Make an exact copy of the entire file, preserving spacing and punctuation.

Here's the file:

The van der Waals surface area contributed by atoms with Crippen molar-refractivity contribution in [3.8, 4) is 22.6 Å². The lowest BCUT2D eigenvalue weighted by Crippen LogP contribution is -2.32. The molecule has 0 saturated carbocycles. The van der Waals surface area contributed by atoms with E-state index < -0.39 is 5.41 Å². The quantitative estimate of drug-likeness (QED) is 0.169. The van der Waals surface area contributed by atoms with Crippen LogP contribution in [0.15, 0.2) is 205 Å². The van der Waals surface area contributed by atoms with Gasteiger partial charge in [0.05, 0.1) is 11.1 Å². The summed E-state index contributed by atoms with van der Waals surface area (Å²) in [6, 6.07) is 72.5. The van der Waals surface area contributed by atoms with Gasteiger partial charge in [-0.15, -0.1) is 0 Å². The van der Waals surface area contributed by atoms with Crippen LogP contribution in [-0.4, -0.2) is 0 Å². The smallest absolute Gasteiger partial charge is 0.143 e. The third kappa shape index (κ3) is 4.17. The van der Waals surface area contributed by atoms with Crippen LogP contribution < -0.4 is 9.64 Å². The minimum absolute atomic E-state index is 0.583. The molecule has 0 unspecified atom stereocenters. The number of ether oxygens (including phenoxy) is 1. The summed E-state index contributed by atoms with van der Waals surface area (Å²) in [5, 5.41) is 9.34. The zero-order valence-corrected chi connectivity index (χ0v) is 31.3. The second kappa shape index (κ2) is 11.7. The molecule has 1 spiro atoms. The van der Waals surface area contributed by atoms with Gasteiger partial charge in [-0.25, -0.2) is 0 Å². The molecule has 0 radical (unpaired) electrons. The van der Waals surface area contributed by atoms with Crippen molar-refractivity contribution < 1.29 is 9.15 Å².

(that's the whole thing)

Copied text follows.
The van der Waals surface area contributed by atoms with Crippen molar-refractivity contribution in [3.8, 4) is 22.6 Å². The lowest BCUT2D eigenvalue weighted by Crippen LogP contribution is -2.32. The molecule has 0 saturated carbocycles. The van der Waals surface area contributed by atoms with E-state index < -0.39 is 5.41 Å². The quantitative estimate of drug-likeness (QED) is 0.169. The van der Waals surface area contributed by atoms with Crippen LogP contribution in [0.15, 0.2) is 205 Å². The van der Waals surface area contributed by atoms with Gasteiger partial charge in [0.05, 0.1) is 11.1 Å². The summed E-state index contributed by atoms with van der Waals surface area (Å²) in [6, 6.07) is 72.5. The van der Waals surface area contributed by atoms with Gasteiger partial charge in [-0.15, -0.1) is 0 Å². The van der Waals surface area contributed by atoms with Crippen LogP contribution in [-0.4, -0.2) is 0 Å². The smallest absolute Gasteiger partial charge is 0.143 e. The third kappa shape index (κ3) is 4.17. The van der Waals surface area contributed by atoms with Crippen LogP contribution < -0.4 is 9.64 Å². The minimum absolute atomic E-state index is 0.583. The molecule has 0 unspecified atom stereocenters. The number of ether oxygens (including phenoxy) is 1. The summed E-state index contributed by atoms with van der Waals surface area (Å²) in [5, 5.41) is 9.34. The zero-order valence-corrected chi connectivity index (χ0v) is 31.3. The second kappa shape index (κ2) is 11.7. The molecule has 1 spiro atoms. The van der Waals surface area contributed by atoms with Gasteiger partial charge in [-0.25, -0.2) is 0 Å². The molecule has 0 radical (unpaired) electrons. The van der Waals surface area contributed by atoms with Crippen molar-refractivity contribution < 1.29 is 9.15 Å².